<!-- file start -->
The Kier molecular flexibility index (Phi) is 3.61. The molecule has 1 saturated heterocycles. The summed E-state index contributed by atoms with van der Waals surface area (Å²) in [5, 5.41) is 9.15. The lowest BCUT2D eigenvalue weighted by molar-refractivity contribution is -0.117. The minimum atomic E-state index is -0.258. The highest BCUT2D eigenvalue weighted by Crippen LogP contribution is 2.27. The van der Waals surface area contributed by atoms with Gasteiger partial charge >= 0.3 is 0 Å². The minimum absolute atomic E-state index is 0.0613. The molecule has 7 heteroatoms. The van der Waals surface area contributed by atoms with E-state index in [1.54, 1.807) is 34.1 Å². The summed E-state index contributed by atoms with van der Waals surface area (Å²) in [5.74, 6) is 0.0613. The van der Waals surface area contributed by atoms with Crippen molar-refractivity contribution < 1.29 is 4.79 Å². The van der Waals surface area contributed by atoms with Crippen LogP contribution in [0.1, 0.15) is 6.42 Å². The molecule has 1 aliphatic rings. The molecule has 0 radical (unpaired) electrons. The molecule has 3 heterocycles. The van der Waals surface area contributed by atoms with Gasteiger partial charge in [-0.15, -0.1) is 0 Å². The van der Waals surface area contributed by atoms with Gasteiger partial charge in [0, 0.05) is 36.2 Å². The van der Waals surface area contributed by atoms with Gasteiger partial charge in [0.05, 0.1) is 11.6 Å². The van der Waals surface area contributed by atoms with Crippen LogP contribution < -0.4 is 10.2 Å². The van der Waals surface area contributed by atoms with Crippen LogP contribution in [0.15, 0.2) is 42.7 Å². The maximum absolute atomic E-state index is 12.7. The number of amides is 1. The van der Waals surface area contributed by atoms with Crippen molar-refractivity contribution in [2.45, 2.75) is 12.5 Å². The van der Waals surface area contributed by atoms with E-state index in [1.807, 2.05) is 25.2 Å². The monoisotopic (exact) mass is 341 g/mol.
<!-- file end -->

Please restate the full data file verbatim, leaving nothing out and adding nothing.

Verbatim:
The Kier molecular flexibility index (Phi) is 3.61. The molecule has 1 saturated heterocycles. The summed E-state index contributed by atoms with van der Waals surface area (Å²) in [5, 5.41) is 9.15. The lowest BCUT2D eigenvalue weighted by molar-refractivity contribution is -0.117. The minimum atomic E-state index is -0.258. The highest BCUT2D eigenvalue weighted by Crippen LogP contribution is 2.27. The van der Waals surface area contributed by atoms with Gasteiger partial charge >= 0.3 is 0 Å². The minimum absolute atomic E-state index is 0.0613. The molecule has 7 heteroatoms. The van der Waals surface area contributed by atoms with E-state index in [1.54, 1.807) is 34.1 Å². The summed E-state index contributed by atoms with van der Waals surface area (Å²) in [5.74, 6) is 0.0613. The van der Waals surface area contributed by atoms with Crippen molar-refractivity contribution < 1.29 is 4.79 Å². The van der Waals surface area contributed by atoms with Crippen LogP contribution in [0.1, 0.15) is 6.42 Å². The molecule has 1 aliphatic rings. The molecule has 0 radical (unpaired) electrons. The molecule has 3 heterocycles. The van der Waals surface area contributed by atoms with Gasteiger partial charge in [-0.15, -0.1) is 0 Å². The van der Waals surface area contributed by atoms with Gasteiger partial charge in [0, 0.05) is 36.2 Å². The van der Waals surface area contributed by atoms with Gasteiger partial charge in [0.05, 0.1) is 11.6 Å². The van der Waals surface area contributed by atoms with Crippen LogP contribution < -0.4 is 10.2 Å². The van der Waals surface area contributed by atoms with Crippen LogP contribution in [0.15, 0.2) is 42.7 Å². The maximum absolute atomic E-state index is 12.7. The number of amides is 1. The van der Waals surface area contributed by atoms with Crippen molar-refractivity contribution in [2.45, 2.75) is 12.5 Å². The van der Waals surface area contributed by atoms with E-state index in [1.807, 2.05) is 25.2 Å². The monoisotopic (exact) mass is 341 g/mol.